Referring now to Fig. 4 exemplary embodiments of a method according to the invention will be described.

Prior to step 1000 a spray drying system with a CO gas detection system according to the invention is provided by mounting said CO gas de- tection system on the spray drying system. In step 1000, an inlet CO gas content measurement is provided by said at least one inlet CO gas detector. In step 1200 an outlet CO gas content measurement is provided by means of said at least one outlet CO gas detector. In step 1300 the inlet CO gas content measurement from the inlet CO gas detector is received by the analyzing unit 5. In step 1400 the outlet CO gas content measurement from the at least one outlet CO gas detector is received at the analyzing unit 5. In step 1500 the inlet CO gas content measurement and the outlet CO gas content measurement is compared by means of the analyzing unit 5 to compensate for dilution, mixing, and time delay of the outlet CO gas content measurement such as to provide a differential measurement, ACoutiet, indicative of CO gas from smoldering powders in a spray drying system component. Finally, in step 1 100, prior to the step 1200 of providing the outlet CO gas content measurement, the at least one outlet CO gas detector is provided as an outlet CO gas detector comprising an IR laser transmitter and being adapted for detecting over a measurement volume and is arranged on the gas outlet in such a way that its measurement volume extends directly inside a gas flow 20 in the inside 2022 of the gas outlet 202. The method may furthermore comprise one or more of the following optional steps.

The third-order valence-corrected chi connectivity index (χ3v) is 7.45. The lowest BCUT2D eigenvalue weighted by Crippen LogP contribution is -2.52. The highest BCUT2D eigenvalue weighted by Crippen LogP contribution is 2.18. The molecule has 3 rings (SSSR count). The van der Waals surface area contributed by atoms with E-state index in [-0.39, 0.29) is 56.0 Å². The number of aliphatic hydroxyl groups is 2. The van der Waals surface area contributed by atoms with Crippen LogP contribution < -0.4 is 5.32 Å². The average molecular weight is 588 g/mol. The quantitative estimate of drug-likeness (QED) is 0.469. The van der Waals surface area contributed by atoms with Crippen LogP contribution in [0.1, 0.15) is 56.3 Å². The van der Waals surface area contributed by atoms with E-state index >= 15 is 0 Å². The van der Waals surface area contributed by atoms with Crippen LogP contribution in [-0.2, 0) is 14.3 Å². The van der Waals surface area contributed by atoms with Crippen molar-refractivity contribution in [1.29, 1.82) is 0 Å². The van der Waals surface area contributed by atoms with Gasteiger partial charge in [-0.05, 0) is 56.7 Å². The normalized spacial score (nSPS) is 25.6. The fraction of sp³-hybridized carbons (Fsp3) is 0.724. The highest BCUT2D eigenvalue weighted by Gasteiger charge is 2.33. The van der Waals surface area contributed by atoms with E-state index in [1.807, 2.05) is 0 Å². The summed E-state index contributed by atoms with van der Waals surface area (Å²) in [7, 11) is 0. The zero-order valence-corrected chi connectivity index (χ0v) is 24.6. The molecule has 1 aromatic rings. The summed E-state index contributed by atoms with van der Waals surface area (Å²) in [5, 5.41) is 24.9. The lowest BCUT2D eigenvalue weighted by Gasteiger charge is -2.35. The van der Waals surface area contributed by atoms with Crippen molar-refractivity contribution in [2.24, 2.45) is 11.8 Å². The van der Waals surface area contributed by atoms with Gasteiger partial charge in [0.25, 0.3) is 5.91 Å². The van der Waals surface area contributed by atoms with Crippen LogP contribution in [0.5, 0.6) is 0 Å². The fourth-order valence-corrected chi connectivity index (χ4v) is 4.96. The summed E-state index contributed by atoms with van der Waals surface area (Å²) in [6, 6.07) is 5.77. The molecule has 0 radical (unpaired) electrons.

A step 900 of, prior to the step 1000 of providing the inlet CO gas content measurement, providing the inlet CO gas detector as an inlet CO gas detector optionally comprising an IR laser transmitter and being adapted for detecting over a measurement volume, and arranging the inlet CO gas detector on the gas inlet in such a way that its measurement volume extends directly inside a (process) gas flow in the inside of the gas inlet 201 .

In embodiments where at least the outlet CO gas detector comprises an IR laser transmitter and an IR receiver, a step of arranging the IR laser transmitter and the IR receiver on opposite points, optionally diametrically opposite points, on the gas outlet 202, such as on an outer surface 2021 of the outlet 202, such that its measurement volume extends between the opposite points of the gas outlet 202.